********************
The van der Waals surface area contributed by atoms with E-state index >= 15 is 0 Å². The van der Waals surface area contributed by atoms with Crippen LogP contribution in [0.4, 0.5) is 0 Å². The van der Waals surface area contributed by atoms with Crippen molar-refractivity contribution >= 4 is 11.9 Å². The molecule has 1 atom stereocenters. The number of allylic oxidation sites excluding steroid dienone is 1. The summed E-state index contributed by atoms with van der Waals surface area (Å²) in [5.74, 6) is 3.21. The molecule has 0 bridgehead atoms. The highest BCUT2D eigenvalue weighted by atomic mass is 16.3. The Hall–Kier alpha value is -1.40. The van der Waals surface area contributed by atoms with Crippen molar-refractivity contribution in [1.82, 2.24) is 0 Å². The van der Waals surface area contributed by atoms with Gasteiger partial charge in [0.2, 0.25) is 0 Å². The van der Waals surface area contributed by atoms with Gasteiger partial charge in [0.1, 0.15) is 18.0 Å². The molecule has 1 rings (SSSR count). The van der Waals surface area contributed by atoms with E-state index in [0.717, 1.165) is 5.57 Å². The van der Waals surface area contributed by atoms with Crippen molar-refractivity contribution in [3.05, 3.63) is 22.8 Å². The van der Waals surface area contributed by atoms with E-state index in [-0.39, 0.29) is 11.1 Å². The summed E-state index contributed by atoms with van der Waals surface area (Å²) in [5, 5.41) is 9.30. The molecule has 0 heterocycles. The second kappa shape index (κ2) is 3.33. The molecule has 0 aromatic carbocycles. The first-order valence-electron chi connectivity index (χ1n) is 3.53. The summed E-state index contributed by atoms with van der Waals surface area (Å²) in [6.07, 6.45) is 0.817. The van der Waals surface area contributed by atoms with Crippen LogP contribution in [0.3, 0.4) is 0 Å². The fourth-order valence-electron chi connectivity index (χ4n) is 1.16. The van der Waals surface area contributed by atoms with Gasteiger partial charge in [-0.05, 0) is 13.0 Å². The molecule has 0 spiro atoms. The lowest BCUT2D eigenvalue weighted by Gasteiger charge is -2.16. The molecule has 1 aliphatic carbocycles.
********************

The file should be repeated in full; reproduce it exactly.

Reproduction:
The van der Waals surface area contributed by atoms with E-state index >= 15 is 0 Å². The van der Waals surface area contributed by atoms with Crippen LogP contribution in [0.4, 0.5) is 0 Å². The van der Waals surface area contributed by atoms with Crippen molar-refractivity contribution >= 4 is 11.9 Å². The molecule has 1 atom stereocenters. The number of allylic oxidation sites excluding steroid dienone is 1. The summed E-state index contributed by atoms with van der Waals surface area (Å²) in [5.74, 6) is 3.21. The molecule has 0 bridgehead atoms. The highest BCUT2D eigenvalue weighted by atomic mass is 16.3. The Hall–Kier alpha value is -1.40. The van der Waals surface area contributed by atoms with Crippen molar-refractivity contribution in [1.82, 2.24) is 0 Å². The van der Waals surface area contributed by atoms with Gasteiger partial charge in [0.2, 0.25) is 0 Å². The van der Waals surface area contributed by atoms with Gasteiger partial charge in [0.1, 0.15) is 18.0 Å². The molecule has 1 rings (SSSR count). The van der Waals surface area contributed by atoms with E-state index in [0.717, 1.165) is 5.57 Å². The van der Waals surface area contributed by atoms with Crippen molar-refractivity contribution in [3.05, 3.63) is 22.8 Å². The van der Waals surface area contributed by atoms with E-state index in [-0.39, 0.29) is 11.1 Å². The summed E-state index contributed by atoms with van der Waals surface area (Å²) in [5, 5.41) is 9.30. The molecule has 0 heterocycles. The second kappa shape index (κ2) is 3.33. The molecule has 0 aromatic carbocycles. The first-order valence-electron chi connectivity index (χ1n) is 3.53. The summed E-state index contributed by atoms with van der Waals surface area (Å²) in [6.07, 6.45) is 0.817. The van der Waals surface area contributed by atoms with Crippen LogP contribution in [0.3, 0.4) is 0 Å². The fourth-order valence-electron chi connectivity index (χ4n) is 1.16. The van der Waals surface area contributed by atoms with Gasteiger partial charge in [-0.05, 0) is 13.0 Å². The molecule has 0 spiro atoms. The lowest BCUT2D eigenvalue weighted by Gasteiger charge is -2.16. The molecule has 1 aliphatic carbocycles.